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This paper discusses team-taught courses as one venue in which to introduce theory to students. I draw from experiences in a recent undergraduate course on “Political Rhetoric” to address the role that theory has in the curriculum. The aims of the paper are twofold: first, to outline the ways in which team-teaching across fields makes it necessary to address the theoretical assumptions which foster and constrain the disciplines (cf. Heath (2003) and Garber (2001)); second, to make the case that Classics, because of its unique historical and cultural perspectives, must be part of larger conversations about contemporary theory.

“Political Rhetoric” enrolled about 50 undergraduates at different stages in their tuition, and was taught in conjunction with a colleague in Political Science. Readings included prize rhetorical texts of Greco-Roman antiquity, Plato, Aristotle, Cicero, Quintilian, Tacitus, etc., as well as the reception and re-conceptualization of these authors by modern thinkers such as Hume, Nietzsche, Foucault, and Dewey. The course closely examined how the modern era’s emphasis on verifiable truth values influenced political agency. The philosophical underpinnings of this doctrine arise from the belief that certain descriptions can thoroughly capture human nature, “man’s glassy essence”, as Rorty (1979) put it. The ancient rhetoricians competing—but not necessarily incompatible—obligations to truth and to plausibility provided a way to think around the modern preference for truth over pragmatic results as categories of evaluation.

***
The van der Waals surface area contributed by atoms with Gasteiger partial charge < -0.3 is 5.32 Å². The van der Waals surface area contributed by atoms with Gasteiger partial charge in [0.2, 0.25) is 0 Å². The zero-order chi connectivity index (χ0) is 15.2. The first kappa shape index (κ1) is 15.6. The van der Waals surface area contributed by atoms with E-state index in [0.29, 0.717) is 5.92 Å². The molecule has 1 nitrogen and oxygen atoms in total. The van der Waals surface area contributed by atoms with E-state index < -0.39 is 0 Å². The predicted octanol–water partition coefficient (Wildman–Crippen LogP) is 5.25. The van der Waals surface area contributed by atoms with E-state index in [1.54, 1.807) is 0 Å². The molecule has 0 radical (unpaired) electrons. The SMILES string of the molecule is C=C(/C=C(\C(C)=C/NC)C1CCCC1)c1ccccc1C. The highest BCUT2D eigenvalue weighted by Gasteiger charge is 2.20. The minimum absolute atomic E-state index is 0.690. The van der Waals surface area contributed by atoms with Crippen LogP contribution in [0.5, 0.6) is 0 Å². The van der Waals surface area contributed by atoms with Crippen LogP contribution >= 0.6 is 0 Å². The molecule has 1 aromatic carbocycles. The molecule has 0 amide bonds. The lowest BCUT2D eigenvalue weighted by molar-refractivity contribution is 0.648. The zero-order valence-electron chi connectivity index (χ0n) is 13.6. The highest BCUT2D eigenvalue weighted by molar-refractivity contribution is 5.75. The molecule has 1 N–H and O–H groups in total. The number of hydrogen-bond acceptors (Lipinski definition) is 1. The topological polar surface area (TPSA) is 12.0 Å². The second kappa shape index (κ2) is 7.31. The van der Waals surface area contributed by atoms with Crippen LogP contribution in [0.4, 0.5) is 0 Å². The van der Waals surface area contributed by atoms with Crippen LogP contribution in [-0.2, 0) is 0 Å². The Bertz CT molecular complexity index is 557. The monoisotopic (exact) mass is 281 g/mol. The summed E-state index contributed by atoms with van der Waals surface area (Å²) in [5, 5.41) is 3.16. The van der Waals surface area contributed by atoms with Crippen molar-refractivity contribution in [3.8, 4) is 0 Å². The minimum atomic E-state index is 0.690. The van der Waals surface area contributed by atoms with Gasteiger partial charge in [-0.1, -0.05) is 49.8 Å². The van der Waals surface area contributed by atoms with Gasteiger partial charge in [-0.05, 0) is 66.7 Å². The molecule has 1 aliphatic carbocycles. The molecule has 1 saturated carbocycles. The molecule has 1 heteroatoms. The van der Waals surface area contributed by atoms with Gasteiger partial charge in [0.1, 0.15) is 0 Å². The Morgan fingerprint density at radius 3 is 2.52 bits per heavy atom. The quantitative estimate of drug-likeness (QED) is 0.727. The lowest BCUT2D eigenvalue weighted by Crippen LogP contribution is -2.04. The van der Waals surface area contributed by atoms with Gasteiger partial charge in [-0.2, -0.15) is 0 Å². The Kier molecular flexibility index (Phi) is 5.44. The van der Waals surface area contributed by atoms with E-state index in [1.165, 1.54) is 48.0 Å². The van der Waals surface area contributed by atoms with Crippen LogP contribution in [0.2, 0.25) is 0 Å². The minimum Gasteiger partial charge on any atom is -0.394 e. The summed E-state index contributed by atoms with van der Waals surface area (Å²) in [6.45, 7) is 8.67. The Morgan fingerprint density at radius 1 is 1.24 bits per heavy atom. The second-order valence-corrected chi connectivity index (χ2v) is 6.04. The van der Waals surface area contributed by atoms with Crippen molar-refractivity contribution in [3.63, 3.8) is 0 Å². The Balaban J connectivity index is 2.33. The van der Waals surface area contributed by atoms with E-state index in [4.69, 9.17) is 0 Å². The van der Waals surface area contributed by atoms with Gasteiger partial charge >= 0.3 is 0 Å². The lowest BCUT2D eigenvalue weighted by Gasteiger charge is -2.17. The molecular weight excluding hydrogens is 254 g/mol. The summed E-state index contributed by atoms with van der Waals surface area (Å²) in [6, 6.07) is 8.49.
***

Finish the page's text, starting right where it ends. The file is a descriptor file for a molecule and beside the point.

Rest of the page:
The course yielded two interrelated insights. First, while the historical specificity of rhetorical culture in Greco-Roman society invaluably illuminates the modern dilemma, it was not because Classics simply “provides a background” for the recent developments. Instead, what emerged in explaining the differences is how a genealogical framework, outlined by Nietzsche and developed by Foucault, still figures among the most powerful reasons for the necessity of Classics as a field both within modern curricula and across the liberal arts (cf. Foucault (2001) for its application to rhetoric rather than sexuality; Pollock (2009) on “future philology”). The assimilative tendency in Classics—the belief that we ought to smooth out the differences in order to maintain our relevance to the pressures of the present—should give way to a recognition that the irresolvable differences are productive (cf. recently Greenblatt (2011)).

Second, while theory is an essential and inevitable part of our curriculum, this need not mean that theory itself should be tacked on like an appendage to traditional historical or genre-based surveys and emphases. “Applied Theory” has justifiably attracted criticism. The existence of literary theory outside of texts is predicated upon appeals to verifiable external criteria. That model is ultimately reflected in, though not necessarily endorsed by, the modern handbooks (e.g. Culler (1975), de Jong and Sullivan (1994), Schmitz (2007)). Nearly three decades ago Michaels and Knapp challenged the totalizing explanatory bent of “Theory with a capital T” (in Mitchell (1985)). The result is an observation made by different critics across time and discipline: theory works best when it is “the beginning of criticism, not the end” (Feeney (2008); cf. Cavell (1969)). The opportunities and no less the limitations of the theoretical enterprise require us to find new avenues, such as team-teaching, in which to combine our theories and our texts.